Maude Kerns is presenting its 14th biennial (and beloved) Oregon Made for Interiors furniture exhibit, with an opening reception from 6 to 8 pm Friday, May 17. We’re not talking La-Z-Boys and bean bags; the pieces displayed are bonafide objets d’art that you can sit in or at. The juried show will feature the work of 39 artists, many who use recycled and repurposed materials, from around the state through June 21.
The always avant-garde Eugene Contemporary Art is holding the first open studio for its third “Public Process” artist in residence, Damon Harris, 7 to 8 pm Thursday, May 16. Here is your moment to demystify the artistic process and ask the artist questions. Need some icebreakers? According to ECA, Harris’ work focuses on “the postulation of utopias” and the “apprehension of mortality.” Talk amongst yourselves.
In the words of U2, Oh Berlin. Get a taste of the art capital here in Eugene Saturday, May 18, with the UO School of Architecture and Allied Arts’ German Expressionism conference featuring Northwestern Professor Emeritus of German Rainer Rumold and the UO Professor of Art History Sherwin Simmons. The centerpiece of the Jordan Schnizter’s complementary exhibit is Max Pechstein’s double-sided 1912 oil painting “Ballet Dancers/Two Women in Lamplight.” Pechstein was a member of Die Brücke, an artist group that pushed Modern Art to its limits by employing vibrant colors, loose brushstrokes and primitivist forms. Pechstein is in excellent company; the exhibit also features works by Wassily Kandinksy (a master of color theory), Paul Klee (a cubist and surrealist) and Franz Marc (you’ve seen his dreamy horse paintings like “Die großen blauen Pferde”). For more info, visit aaa.uoregon.edu/node/2135.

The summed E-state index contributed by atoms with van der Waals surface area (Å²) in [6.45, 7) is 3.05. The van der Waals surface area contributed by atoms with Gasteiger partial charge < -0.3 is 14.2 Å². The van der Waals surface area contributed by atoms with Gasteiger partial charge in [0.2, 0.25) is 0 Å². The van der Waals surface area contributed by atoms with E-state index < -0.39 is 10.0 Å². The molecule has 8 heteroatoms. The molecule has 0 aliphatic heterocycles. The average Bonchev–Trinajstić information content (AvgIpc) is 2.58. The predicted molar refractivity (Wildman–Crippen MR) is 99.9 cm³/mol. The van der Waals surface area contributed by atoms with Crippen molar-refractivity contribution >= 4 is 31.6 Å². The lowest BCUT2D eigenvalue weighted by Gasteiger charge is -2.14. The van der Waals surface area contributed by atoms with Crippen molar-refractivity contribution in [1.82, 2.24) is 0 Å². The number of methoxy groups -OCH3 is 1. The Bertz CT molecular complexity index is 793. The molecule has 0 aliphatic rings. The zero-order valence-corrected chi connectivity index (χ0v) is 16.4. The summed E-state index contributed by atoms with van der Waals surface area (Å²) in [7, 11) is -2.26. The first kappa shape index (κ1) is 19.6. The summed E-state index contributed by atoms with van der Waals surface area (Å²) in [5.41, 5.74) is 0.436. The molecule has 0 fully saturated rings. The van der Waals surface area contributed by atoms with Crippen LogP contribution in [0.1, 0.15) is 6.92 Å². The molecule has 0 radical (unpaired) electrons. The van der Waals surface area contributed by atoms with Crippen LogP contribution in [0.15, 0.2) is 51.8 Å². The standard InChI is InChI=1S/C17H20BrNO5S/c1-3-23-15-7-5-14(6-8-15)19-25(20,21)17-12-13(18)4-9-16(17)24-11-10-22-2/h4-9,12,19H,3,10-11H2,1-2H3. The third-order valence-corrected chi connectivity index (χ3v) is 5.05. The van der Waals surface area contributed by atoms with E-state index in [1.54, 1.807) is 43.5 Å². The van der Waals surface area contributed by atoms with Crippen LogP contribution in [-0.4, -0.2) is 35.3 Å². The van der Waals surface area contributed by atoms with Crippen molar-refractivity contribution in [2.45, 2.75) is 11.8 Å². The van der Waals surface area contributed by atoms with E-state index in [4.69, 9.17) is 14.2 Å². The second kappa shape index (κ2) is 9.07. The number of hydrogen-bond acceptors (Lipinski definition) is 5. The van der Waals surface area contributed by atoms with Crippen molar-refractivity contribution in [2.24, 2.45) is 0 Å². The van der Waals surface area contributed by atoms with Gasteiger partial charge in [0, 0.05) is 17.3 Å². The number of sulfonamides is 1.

Flower Power! In concurrence with the Mt. Pisgah Flower and Music Festival May 19, the Karin Clarke Gallery’s ongoing (through May 31) exhibit The Wildflowers of Oregon features the work of 12 national and local artists.
Love our “Hello, Dalai!” cover from last week’s issue (5/9)? You’re not alone. The English-born, Arizona-based artist Frank Balaam created the portrait of His Holiness, “Universal Peace,” with the tenets of Buddhism in mind. Balaam tells EW, “Each brushstroke has its own place in the grand plan of the canvas, and if it were not to occupy its space on the canvas then the world would be incomplete.” At least it’s an ethos. To see more of his kaleidoscopic canvases, visit frankbalaam.com.